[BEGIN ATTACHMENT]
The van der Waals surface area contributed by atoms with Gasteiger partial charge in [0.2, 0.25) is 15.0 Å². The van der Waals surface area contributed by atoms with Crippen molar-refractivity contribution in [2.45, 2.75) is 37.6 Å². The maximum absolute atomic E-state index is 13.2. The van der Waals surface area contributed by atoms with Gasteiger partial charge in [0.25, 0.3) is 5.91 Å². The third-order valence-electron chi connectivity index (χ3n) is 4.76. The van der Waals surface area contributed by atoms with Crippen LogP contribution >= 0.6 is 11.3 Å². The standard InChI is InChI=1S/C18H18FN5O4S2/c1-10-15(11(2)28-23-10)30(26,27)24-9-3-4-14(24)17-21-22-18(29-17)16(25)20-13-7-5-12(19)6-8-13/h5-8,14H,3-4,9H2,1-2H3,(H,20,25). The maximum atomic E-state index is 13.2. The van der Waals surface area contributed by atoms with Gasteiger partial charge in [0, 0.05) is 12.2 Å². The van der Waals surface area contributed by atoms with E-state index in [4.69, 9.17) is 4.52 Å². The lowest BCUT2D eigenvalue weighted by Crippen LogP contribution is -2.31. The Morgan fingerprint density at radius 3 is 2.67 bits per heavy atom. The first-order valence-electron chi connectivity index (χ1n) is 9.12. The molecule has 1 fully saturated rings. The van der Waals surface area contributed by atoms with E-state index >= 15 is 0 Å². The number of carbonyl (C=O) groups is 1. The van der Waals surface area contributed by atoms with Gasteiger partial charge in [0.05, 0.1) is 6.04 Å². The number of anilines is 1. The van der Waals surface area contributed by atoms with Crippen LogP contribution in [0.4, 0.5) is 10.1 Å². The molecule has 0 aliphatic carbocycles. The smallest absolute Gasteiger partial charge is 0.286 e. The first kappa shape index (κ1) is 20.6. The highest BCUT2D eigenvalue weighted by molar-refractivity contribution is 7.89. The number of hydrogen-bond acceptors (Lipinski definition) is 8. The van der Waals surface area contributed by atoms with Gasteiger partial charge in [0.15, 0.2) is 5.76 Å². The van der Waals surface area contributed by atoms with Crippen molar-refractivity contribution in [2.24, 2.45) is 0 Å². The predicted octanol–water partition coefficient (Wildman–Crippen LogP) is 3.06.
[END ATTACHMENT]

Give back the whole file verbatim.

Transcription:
The van der Waals surface area contributed by atoms with Gasteiger partial charge in [0.2, 0.25) is 15.0 Å². The van der Waals surface area contributed by atoms with Crippen molar-refractivity contribution in [2.45, 2.75) is 37.6 Å². The maximum absolute atomic E-state index is 13.2. The van der Waals surface area contributed by atoms with Gasteiger partial charge in [0.25, 0.3) is 5.91 Å². The third-order valence-electron chi connectivity index (χ3n) is 4.76. The van der Waals surface area contributed by atoms with Crippen LogP contribution >= 0.6 is 11.3 Å². The standard InChI is InChI=1S/C18H18FN5O4S2/c1-10-15(11(2)28-23-10)30(26,27)24-9-3-4-14(24)17-21-22-18(29-17)16(25)20-13-7-5-12(19)6-8-13/h5-8,14H,3-4,9H2,1-2H3,(H,20,25). The maximum atomic E-state index is 13.2. The van der Waals surface area contributed by atoms with Gasteiger partial charge in [0, 0.05) is 12.2 Å². The van der Waals surface area contributed by atoms with E-state index in [4.69, 9.17) is 4.52 Å². The lowest BCUT2D eigenvalue weighted by Crippen LogP contribution is -2.31. The Morgan fingerprint density at radius 3 is 2.67 bits per heavy atom. The first-order valence-electron chi connectivity index (χ1n) is 9.12. The molecule has 1 fully saturated rings. The van der Waals surface area contributed by atoms with E-state index >= 15 is 0 Å². The number of carbonyl (C=O) groups is 1. The van der Waals surface area contributed by atoms with Gasteiger partial charge in [0.05, 0.1) is 6.04 Å². The number of anilines is 1. The van der Waals surface area contributed by atoms with Crippen LogP contribution in [0.4, 0.5) is 10.1 Å². The molecule has 0 aliphatic carbocycles. The smallest absolute Gasteiger partial charge is 0.286 e. The first kappa shape index (κ1) is 20.6. The highest BCUT2D eigenvalue weighted by molar-refractivity contribution is 7.89. The number of hydrogen-bond acceptors (Lipinski definition) is 8. The van der Waals surface area contributed by atoms with Gasteiger partial charge in [0.15, 0.2) is 5.76 Å². The van der Waals surface area contributed by atoms with Crippen molar-refractivity contribution in [2.24, 2.45) is 0 Å². The predicted octanol–water partition coefficient (Wildman–Crippen LogP) is 3.06.